‘Can I have a coffee please? Milk and sugar,’ I asked.

The girl stared at me with distant eyes as if I was a figure in a dream.

I tapped the tray and fixed a smile on my face.

‘A coffee?’ she repeated and turned to the machine behind her as if she had never seen it before.

Nodding, I put my hand in my pocket and pulled at my wallet. Acting as if I was searching for money, I watched the girl make me a coffee. She reminded me of an automaton, just doing as she had been programmed and not caring at all. She plonked a white mug down on the tray and tapped away on the till.

‘Four-eighty, please,’ she stated and held out her hand.

I give her a five pound note and waited until she had dropped twenty pence in my hand. Turning away, I walked to the table closest to the doors and facing them, sat down. I peeled the wrap off the sandwich and selected a half. Raising the food to my mouth, a heard the door open and looked up. A young man with a brown leather jacket, dark jeans, black boots and floppy dark hair walked though and pushed the door back into place. He had a large rucksack strapped to his back and seemed to be more of a walker than a motorist. With a swift glance and grin at me, he walked towards the toilets.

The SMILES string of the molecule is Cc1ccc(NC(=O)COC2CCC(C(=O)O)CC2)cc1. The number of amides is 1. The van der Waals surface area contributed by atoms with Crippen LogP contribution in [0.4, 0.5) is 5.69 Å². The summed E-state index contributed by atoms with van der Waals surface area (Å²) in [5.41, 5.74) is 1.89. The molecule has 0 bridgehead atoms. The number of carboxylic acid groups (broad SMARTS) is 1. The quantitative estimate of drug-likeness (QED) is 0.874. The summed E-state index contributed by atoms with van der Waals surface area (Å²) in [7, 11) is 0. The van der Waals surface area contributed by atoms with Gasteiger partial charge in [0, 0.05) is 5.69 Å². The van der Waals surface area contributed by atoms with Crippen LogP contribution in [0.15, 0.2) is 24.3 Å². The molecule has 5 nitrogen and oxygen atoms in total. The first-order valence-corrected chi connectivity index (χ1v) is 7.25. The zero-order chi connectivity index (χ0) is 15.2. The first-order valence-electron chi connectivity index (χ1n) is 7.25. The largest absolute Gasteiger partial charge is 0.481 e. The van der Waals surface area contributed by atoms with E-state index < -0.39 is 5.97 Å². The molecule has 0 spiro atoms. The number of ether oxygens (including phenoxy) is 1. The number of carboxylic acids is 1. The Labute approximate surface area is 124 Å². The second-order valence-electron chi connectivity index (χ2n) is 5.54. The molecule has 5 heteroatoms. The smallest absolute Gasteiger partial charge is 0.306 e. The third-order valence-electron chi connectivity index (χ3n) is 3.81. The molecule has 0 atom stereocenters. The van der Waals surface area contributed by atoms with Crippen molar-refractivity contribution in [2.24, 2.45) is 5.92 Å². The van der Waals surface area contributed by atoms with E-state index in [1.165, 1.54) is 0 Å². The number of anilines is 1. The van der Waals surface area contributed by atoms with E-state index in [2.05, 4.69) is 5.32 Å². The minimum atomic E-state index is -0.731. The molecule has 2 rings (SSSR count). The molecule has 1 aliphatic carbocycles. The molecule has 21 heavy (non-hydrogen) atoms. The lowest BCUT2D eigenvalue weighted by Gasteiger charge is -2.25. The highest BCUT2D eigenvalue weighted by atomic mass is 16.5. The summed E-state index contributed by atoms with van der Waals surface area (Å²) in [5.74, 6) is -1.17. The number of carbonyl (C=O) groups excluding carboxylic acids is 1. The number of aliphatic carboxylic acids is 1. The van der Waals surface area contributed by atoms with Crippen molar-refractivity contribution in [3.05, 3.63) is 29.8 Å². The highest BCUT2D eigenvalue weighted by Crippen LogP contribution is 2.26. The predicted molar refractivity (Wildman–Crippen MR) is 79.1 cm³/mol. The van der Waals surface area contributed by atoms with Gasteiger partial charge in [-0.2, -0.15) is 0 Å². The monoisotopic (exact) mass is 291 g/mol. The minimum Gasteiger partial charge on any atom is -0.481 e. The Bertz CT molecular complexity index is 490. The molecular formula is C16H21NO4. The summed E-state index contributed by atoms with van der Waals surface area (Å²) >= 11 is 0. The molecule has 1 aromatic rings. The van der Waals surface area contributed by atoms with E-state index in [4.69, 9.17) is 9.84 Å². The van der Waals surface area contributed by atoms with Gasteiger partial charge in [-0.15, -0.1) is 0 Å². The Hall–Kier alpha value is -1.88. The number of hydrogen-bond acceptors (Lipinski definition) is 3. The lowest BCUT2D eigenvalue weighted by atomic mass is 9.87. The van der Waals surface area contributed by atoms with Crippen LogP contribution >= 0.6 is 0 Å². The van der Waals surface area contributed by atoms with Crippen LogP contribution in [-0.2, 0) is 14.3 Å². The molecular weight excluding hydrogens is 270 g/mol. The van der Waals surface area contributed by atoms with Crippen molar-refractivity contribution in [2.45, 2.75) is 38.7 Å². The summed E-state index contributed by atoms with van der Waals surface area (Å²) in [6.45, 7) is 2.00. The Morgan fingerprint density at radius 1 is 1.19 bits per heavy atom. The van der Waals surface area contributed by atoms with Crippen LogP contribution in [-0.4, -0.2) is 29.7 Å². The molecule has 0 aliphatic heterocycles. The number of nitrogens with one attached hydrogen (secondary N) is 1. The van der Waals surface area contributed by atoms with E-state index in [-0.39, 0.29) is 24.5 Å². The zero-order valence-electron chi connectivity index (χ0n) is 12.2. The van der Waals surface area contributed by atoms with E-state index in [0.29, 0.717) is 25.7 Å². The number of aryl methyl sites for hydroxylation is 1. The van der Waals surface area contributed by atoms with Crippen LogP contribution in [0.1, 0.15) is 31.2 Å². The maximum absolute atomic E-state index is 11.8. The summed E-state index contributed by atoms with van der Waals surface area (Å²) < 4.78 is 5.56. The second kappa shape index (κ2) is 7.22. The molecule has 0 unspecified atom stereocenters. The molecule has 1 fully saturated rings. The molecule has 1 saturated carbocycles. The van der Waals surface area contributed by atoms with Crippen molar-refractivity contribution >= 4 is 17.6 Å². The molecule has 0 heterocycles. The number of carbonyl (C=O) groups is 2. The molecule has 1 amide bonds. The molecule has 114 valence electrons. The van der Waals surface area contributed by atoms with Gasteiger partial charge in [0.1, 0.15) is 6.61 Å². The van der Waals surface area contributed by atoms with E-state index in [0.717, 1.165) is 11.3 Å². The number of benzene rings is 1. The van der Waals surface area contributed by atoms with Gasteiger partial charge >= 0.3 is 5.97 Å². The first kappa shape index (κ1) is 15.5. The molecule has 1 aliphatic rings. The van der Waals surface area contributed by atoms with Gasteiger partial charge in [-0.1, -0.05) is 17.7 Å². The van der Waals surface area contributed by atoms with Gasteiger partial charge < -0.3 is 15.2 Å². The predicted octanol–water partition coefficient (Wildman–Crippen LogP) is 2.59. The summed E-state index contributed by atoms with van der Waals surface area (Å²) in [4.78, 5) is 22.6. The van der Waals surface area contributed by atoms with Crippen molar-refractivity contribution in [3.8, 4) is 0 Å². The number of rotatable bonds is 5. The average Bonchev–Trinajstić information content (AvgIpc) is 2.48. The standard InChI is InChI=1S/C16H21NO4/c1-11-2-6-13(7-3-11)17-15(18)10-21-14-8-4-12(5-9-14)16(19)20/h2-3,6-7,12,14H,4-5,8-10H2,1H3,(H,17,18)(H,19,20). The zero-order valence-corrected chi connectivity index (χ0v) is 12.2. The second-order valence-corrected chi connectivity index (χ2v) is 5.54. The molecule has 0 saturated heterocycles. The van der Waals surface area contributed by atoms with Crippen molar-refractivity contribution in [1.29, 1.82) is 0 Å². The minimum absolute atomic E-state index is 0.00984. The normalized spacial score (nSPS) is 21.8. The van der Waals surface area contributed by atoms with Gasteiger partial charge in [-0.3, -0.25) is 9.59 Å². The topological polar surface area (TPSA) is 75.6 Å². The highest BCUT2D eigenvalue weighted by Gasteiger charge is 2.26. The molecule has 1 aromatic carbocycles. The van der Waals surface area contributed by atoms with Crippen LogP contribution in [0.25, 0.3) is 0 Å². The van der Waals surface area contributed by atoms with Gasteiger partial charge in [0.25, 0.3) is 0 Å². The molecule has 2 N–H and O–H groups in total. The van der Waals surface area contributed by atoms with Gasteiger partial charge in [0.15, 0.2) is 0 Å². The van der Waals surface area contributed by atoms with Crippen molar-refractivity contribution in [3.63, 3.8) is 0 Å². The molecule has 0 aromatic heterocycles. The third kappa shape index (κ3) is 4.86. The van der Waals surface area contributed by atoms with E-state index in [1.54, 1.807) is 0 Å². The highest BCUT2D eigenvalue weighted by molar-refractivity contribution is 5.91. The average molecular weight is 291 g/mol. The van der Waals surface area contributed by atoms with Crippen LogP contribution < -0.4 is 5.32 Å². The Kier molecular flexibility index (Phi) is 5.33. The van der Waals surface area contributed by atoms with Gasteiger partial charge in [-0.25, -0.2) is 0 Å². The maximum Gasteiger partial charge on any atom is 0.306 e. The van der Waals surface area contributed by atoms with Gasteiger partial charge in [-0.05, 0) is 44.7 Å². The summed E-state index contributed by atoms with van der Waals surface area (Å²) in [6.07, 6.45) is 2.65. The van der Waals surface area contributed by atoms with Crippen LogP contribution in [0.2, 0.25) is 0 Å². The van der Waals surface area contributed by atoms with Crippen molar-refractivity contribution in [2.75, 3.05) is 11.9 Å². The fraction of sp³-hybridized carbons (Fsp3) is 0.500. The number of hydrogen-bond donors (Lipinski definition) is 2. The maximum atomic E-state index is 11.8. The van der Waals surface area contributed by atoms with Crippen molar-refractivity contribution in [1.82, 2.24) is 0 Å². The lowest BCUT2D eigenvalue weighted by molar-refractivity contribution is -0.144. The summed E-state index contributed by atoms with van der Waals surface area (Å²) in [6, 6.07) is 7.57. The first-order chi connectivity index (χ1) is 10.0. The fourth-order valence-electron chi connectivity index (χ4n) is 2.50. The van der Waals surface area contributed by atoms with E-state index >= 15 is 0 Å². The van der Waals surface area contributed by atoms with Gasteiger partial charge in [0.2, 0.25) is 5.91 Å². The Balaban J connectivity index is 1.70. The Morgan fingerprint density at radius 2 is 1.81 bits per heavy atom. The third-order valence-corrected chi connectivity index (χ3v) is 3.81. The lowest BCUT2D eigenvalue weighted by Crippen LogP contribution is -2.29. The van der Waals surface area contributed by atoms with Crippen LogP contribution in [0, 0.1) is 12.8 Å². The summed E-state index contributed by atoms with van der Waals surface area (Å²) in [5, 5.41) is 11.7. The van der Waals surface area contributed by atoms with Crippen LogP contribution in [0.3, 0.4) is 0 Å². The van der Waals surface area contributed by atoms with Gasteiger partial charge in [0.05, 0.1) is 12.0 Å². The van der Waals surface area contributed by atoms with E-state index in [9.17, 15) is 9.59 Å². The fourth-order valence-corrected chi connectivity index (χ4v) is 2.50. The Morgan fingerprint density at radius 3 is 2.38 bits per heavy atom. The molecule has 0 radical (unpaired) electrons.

I took a bite my sandwich and chewed on blandness and crustiness. Looking out of the window, but not watching anything, I let my mind churn over. So far, the night had not offered me what I was seeking. Maybe I would find it before dawn or maybe Mistress Moon would be unkind to me.

Sipping the coffee helped to wash some of the dry taste away, but left a bitterness on my gums. I finished the half and went for the other. Out of the corner of my eye, I could see the young man repeating my trial at the canteen. It seemed he did no better than me with the automaton girl.

I watched him still as he carefully walked around the tables and choice to sit at one close to me. I ate my sandwich and sipped my coffee with my eyes wondering over to him every now and again. Scenarios began creating themselves in my mind. Somehow, I could get his attention and maybe offer him something. It didn’t matter if he didn’t swing that way, everyone still awake after midnight is lonely. These night-time searchers always hungry for something alive, something just out of reach.

He sped through his meal and was on his feet, before I had fixed a plan. I couldn’t help but watch with longing as he took his tray to a bin and abandoned it. He slipped through a gap in the metal barrier that separated the area and opened the door. He let himself out and a blast of air in, before disappearing.

A missed opportunity.

I finished up, the banana going down easier than the sandwich and the coffee grains cooling in my mouth. Abandoning my table, I left and stepped outside. Cold, damp air stroked me as if I was a lover returning to bed. I took a deep breath and let it refresh me. I noticed that the two men and motorbike were now gone and in their place was the young man. And he was waving me over.